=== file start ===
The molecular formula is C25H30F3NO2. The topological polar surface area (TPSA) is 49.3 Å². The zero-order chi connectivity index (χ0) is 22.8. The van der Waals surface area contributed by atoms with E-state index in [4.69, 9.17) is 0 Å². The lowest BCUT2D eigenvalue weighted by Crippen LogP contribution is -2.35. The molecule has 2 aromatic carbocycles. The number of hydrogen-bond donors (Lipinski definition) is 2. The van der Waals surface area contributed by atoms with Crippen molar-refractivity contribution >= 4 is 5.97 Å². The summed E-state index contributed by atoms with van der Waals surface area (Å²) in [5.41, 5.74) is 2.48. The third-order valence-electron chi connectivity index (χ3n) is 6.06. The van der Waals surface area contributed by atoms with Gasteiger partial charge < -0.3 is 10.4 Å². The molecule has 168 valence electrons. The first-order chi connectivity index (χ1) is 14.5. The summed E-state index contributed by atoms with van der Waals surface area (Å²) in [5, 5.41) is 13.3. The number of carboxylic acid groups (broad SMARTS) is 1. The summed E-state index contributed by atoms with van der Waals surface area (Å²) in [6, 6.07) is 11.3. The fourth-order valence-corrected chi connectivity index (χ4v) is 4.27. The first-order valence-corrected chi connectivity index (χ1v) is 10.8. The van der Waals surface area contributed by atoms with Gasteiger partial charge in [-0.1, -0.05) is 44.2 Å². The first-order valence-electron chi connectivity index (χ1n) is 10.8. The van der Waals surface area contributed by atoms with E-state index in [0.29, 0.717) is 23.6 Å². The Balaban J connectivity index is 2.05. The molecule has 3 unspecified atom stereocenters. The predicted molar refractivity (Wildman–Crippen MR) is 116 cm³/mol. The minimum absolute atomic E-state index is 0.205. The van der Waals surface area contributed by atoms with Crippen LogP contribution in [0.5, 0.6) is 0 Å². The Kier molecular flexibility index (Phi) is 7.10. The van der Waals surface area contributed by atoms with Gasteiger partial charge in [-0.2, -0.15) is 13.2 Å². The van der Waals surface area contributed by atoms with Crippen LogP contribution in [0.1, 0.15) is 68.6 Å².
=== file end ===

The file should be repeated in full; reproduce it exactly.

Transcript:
The molecular formula is C25H30F3NO2. The topological polar surface area (TPSA) is 49.3 Å². The zero-order chi connectivity index (χ0) is 22.8. The van der Waals surface area contributed by atoms with E-state index in [4.69, 9.17) is 0 Å². The lowest BCUT2D eigenvalue weighted by Crippen LogP contribution is -2.35. The molecule has 2 aromatic carbocycles. The number of hydrogen-bond donors (Lipinski definition) is 2. The van der Waals surface area contributed by atoms with Crippen molar-refractivity contribution >= 4 is 5.97 Å². The summed E-state index contributed by atoms with van der Waals surface area (Å²) in [5.41, 5.74) is 2.48. The third-order valence-electron chi connectivity index (χ3n) is 6.06. The van der Waals surface area contributed by atoms with Gasteiger partial charge < -0.3 is 10.4 Å². The molecule has 168 valence electrons. The first-order chi connectivity index (χ1) is 14.5. The summed E-state index contributed by atoms with van der Waals surface area (Å²) in [5, 5.41) is 13.3. The number of carboxylic acid groups (broad SMARTS) is 1. The summed E-state index contributed by atoms with van der Waals surface area (Å²) in [6, 6.07) is 11.3. The fourth-order valence-corrected chi connectivity index (χ4v) is 4.27. The first-order valence-corrected chi connectivity index (χ1v) is 10.8. The van der Waals surface area contributed by atoms with Gasteiger partial charge in [-0.1, -0.05) is 44.2 Å². The first-order valence-electron chi connectivity index (χ1n) is 10.8. The van der Waals surface area contributed by atoms with E-state index in [0.29, 0.717) is 23.6 Å². The Balaban J connectivity index is 2.05. The molecule has 3 unspecified atom stereocenters. The predicted molar refractivity (Wildman–Crippen MR) is 116 cm³/mol. The minimum absolute atomic E-state index is 0.205. The van der Waals surface area contributed by atoms with Crippen LogP contribution in [0.5, 0.6) is 0 Å². The Kier molecular flexibility index (Phi) is 7.10. The van der Waals surface area contributed by atoms with Gasteiger partial charge in [-0.2, -0.15) is 13.2 Å². The van der Waals surface area contributed by atoms with Crippen LogP contribution in [0.1, 0.15) is 68.6 Å².